FYI this article will be printed in tomorrows Sun Newspaper 4/29/2009 that is why it says the meeting is tonight.
Colton school board to consider renaming proposal
Stephen Wall, Staff Writer
Posted: 04/28/2009 03:10:10
COLTON - Colton Joint Unified trustee Robert Armenta Jr. has devised a compromise to try to settle the name debate surrounding Ray Abril High School.
Armenta wants the 67.5-acre site in Grand Terrace where the high school will be located called the Ray Abril Jr. Educational Complex. He also proposes that the school, scheduled to open in fall 2011, be renamed from Ray Abril High School to Grand Terrace High School. The complete name would be Grand Terrace High School at the Ray Abril Jr. Educational Complex.
"I think it's a good compromise," said Grand Terrace resident Letti Byrd, a leader of the parent group seeking the name change.
The school board has scheduled a special meeting at 5:30 tonight to consider Armenta's proposal.
"This renaming proposal both respects the city identity of Grand Terrace and duly pays tribute to Mr. Ray Abril Jr.'s advocacy and passion for children's progress in the classroom," Armenta said in a news release.
The board voted 5-1 in March to call the school Ray Abril High School, angering many Grand Terrace residents who wanted the school named after their city. Trustee Patt Haro voted against it, and Board President Marge Mendoza-Ware was absent.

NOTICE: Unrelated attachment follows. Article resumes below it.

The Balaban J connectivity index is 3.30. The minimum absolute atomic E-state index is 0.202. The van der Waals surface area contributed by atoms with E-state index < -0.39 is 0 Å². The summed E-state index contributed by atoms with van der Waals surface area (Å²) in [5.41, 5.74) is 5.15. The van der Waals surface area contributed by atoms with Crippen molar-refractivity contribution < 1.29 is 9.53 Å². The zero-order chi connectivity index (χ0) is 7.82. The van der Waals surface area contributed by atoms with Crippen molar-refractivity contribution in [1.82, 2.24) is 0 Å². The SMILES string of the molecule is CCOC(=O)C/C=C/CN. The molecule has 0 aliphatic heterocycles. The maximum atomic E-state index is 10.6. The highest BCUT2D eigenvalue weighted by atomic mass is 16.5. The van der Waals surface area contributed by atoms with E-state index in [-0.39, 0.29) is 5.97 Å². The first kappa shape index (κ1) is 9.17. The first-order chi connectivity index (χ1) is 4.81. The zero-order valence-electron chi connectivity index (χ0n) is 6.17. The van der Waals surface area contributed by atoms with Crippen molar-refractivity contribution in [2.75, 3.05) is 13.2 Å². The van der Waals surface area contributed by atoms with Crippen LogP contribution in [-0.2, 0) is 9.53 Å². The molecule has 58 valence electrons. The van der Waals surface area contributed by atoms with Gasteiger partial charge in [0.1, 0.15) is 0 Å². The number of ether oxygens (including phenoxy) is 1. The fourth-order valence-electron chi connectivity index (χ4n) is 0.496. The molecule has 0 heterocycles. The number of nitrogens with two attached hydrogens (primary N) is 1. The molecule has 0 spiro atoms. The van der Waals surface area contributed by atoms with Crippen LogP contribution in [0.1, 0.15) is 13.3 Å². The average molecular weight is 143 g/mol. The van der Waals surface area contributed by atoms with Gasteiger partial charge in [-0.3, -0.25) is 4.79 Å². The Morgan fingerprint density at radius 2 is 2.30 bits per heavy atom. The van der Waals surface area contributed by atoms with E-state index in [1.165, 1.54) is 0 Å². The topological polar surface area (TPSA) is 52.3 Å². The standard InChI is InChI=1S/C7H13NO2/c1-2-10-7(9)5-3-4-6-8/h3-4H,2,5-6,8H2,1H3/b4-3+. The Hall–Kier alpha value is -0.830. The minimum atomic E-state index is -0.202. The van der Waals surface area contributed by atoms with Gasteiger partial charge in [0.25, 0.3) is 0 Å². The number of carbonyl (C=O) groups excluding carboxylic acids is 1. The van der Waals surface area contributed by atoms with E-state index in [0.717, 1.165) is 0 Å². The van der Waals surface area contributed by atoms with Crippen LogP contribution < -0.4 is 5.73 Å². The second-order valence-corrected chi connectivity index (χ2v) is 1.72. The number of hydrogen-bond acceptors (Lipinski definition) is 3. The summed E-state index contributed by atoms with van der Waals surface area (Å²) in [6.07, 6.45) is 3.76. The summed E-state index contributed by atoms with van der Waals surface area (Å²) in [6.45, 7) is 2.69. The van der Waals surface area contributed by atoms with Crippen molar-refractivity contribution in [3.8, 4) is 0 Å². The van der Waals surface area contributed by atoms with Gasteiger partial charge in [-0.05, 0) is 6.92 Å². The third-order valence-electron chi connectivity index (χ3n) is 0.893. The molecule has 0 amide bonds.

Supporters of renaming the school launched a campaign to pressure the board to change the name.
Last week, the board deadlocked 3-3 on a proposal to put the matter on the agenda of the next meeting for a vote.
Mendoza-Ware said she thinks there are enough votes on the board to change the name.
"I think it's a win-win for everybody," Mendoza-Ware said of Armenta's proposal. "I support it 100 percent."
If the board renames the school, Byrd said the group will urge parents to make sure their children participate in a state achievement test offered in the district over the next few weeks.
Several parents signed waivers opting their kids out of the test in protest of the board's initial naming decision.
District spokeswoman Katie Orloff said the waivers can be canceled if parents change their minds and want their children to take the test.
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